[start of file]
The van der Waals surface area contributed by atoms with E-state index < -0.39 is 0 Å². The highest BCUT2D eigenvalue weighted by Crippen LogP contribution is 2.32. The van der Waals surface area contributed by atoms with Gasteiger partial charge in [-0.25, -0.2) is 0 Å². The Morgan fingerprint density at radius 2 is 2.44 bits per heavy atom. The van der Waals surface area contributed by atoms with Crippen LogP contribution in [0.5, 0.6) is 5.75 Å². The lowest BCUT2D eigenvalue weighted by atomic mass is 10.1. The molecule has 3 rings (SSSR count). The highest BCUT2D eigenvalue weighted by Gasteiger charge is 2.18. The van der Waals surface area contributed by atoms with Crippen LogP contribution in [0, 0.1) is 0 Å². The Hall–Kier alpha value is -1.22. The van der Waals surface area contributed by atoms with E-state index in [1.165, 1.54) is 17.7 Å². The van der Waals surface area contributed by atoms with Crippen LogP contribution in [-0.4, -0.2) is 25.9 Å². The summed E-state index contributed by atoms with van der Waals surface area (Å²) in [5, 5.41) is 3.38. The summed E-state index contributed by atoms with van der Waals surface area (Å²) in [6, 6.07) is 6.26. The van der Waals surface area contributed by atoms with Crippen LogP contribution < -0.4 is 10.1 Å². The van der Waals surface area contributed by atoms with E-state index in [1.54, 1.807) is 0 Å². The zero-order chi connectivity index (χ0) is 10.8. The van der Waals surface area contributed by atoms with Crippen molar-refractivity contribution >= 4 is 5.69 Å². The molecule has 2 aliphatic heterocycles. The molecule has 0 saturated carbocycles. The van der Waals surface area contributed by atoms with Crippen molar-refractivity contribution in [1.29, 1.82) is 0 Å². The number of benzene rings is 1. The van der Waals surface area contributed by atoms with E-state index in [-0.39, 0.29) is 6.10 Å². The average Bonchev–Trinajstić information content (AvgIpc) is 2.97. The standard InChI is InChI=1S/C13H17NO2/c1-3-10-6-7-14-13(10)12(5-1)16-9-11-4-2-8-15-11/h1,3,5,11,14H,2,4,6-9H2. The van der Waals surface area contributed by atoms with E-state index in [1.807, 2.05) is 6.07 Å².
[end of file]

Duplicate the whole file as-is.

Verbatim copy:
The van der Waals surface area contributed by atoms with E-state index < -0.39 is 0 Å². The highest BCUT2D eigenvalue weighted by Crippen LogP contribution is 2.32. The van der Waals surface area contributed by atoms with Gasteiger partial charge in [-0.25, -0.2) is 0 Å². The Morgan fingerprint density at radius 2 is 2.44 bits per heavy atom. The van der Waals surface area contributed by atoms with Crippen LogP contribution in [0.5, 0.6) is 5.75 Å². The lowest BCUT2D eigenvalue weighted by atomic mass is 10.1. The molecule has 3 rings (SSSR count). The highest BCUT2D eigenvalue weighted by Gasteiger charge is 2.18. The van der Waals surface area contributed by atoms with Crippen LogP contribution in [0, 0.1) is 0 Å². The Hall–Kier alpha value is -1.22. The van der Waals surface area contributed by atoms with E-state index in [1.165, 1.54) is 17.7 Å². The van der Waals surface area contributed by atoms with Crippen LogP contribution in [-0.4, -0.2) is 25.9 Å². The summed E-state index contributed by atoms with van der Waals surface area (Å²) in [5, 5.41) is 3.38. The summed E-state index contributed by atoms with van der Waals surface area (Å²) in [6, 6.07) is 6.26. The van der Waals surface area contributed by atoms with Crippen LogP contribution < -0.4 is 10.1 Å². The van der Waals surface area contributed by atoms with E-state index in [1.54, 1.807) is 0 Å². The zero-order chi connectivity index (χ0) is 10.8. The van der Waals surface area contributed by atoms with Crippen molar-refractivity contribution >= 4 is 5.69 Å². The molecule has 2 aliphatic heterocycles. The molecule has 0 saturated carbocycles. The van der Waals surface area contributed by atoms with Crippen molar-refractivity contribution in [1.29, 1.82) is 0 Å². The number of benzene rings is 1. The van der Waals surface area contributed by atoms with E-state index in [-0.39, 0.29) is 6.10 Å². The average Bonchev–Trinajstić information content (AvgIpc) is 2.97. The standard InChI is InChI=1S/C13H17NO2/c1-3-10-6-7-14-13(10)12(5-1)16-9-11-4-2-8-15-11/h1,3,5,11,14H,2,4,6-9H2. The van der Waals surface area contributed by atoms with E-state index in [1.807, 2.05) is 6.07 Å².